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VON ORMY — State Rep. John Lujan is trying to pull off a long-elusive feat: serving in a Texas legislative session.
The San Antonio Republican has come up short before, unsuccessfully seeking full terms in House District 118 in 2016 and 2018. And in 2016, he was in the same position he is now: capturing the seat in a special election upset but having to defend it in the general election months later.
“It’s been a big journey,” Lujan acknowledged Thursday after holding a rally with Gov. Greg Abbott here on the outskirts of San Antonio.
This time, he is up against youthful Democratic Frank Ramirez, a former San Antonio City Council staffer, in one of the few truly competitive state House races left after redistricting. And the race is an unmistakable echo of statewide campaigns, with Lujan championing issues like border security and Ramirez tapping into anger over the Uvalde school shooting and overturning of Roe v. Wade.
“We cannot allow our kids to go to school and not come home anymore,” Ramirez said in an interview Thursday at a coffee shop in the district. “We cannot allow for women in this state to be attacked and to walk back their rights by 50 years.”
While Lujan has been the underdog in his previous campaigns for HD 118, Republicans redrew the district this time to put him in his strongest position yet. President Joe Biden would have carried the new district by just 3 percentage points.
Unlike in 2016 and 2018, Lujan is also benefiting from a national environment that decisively favors Republicans, plus the GOP’s new prioritization of South Texas down the ballot.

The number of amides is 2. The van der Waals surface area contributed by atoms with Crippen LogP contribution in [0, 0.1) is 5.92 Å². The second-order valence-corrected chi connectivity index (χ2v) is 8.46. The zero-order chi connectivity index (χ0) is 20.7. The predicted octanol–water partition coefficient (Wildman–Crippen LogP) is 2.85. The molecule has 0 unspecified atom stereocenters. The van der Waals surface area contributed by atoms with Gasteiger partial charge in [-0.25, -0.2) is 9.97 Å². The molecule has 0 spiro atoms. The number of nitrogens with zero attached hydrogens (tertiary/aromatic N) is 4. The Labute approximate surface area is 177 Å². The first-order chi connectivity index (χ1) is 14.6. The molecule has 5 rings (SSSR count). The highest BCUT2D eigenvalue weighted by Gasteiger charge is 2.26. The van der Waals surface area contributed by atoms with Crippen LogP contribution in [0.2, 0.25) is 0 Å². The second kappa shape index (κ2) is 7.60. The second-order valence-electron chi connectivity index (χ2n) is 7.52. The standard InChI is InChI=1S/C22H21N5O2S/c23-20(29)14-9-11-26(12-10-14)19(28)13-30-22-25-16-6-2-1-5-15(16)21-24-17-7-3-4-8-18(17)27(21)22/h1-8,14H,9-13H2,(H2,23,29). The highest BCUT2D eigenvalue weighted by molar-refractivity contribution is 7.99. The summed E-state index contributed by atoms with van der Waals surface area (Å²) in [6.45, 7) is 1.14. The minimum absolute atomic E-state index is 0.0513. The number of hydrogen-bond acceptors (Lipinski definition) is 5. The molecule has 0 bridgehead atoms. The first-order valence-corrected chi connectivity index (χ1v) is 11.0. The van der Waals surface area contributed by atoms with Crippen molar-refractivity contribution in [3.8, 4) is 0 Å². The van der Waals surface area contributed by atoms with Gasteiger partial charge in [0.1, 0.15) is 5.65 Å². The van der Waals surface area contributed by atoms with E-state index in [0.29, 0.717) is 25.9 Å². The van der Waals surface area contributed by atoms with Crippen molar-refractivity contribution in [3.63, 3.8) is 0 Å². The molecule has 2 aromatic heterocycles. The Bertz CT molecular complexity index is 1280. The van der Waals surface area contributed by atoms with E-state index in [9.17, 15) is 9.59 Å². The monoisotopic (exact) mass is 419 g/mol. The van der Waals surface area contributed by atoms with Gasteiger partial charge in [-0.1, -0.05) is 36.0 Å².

“As long as Lujan stays the course, doesn’t have any big hiccups in the last few remaining days of the election, he should do well,” said Sharon Navarro, a political science professor at the University of Texas at San Antonio.
Voting FAQ: 2022 midterms
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The deadline to register to vote in the 2022 primary election was Oct. 11. Check if you’re registered to vote here.
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Election day is Nov. 8. Early voting ended Nov. 4.
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This option is fairly limited in Texas. You’re allowed to vote by mail only if: You will be 65 or older by Election Day, you will not be in your county for the entire span of voting, including early voting, you cite a sickness or disability that prevents you from voting in person without needing personal assistance or without the likelihood of injuring your health, you’re expected to give birth within three weeks before or after Election Day or you are confined in jail but otherwise eligible (i.e., not convicted of a felony).
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County election offices are supposed to post on their websites information on polling locations for Election Day and during the early-voting period by Oct. 18. The secretary of state’s website will also have information on polling locations closer to the start of voting. However, polling locations may change, so be sure to check your county’s election website before going to vote.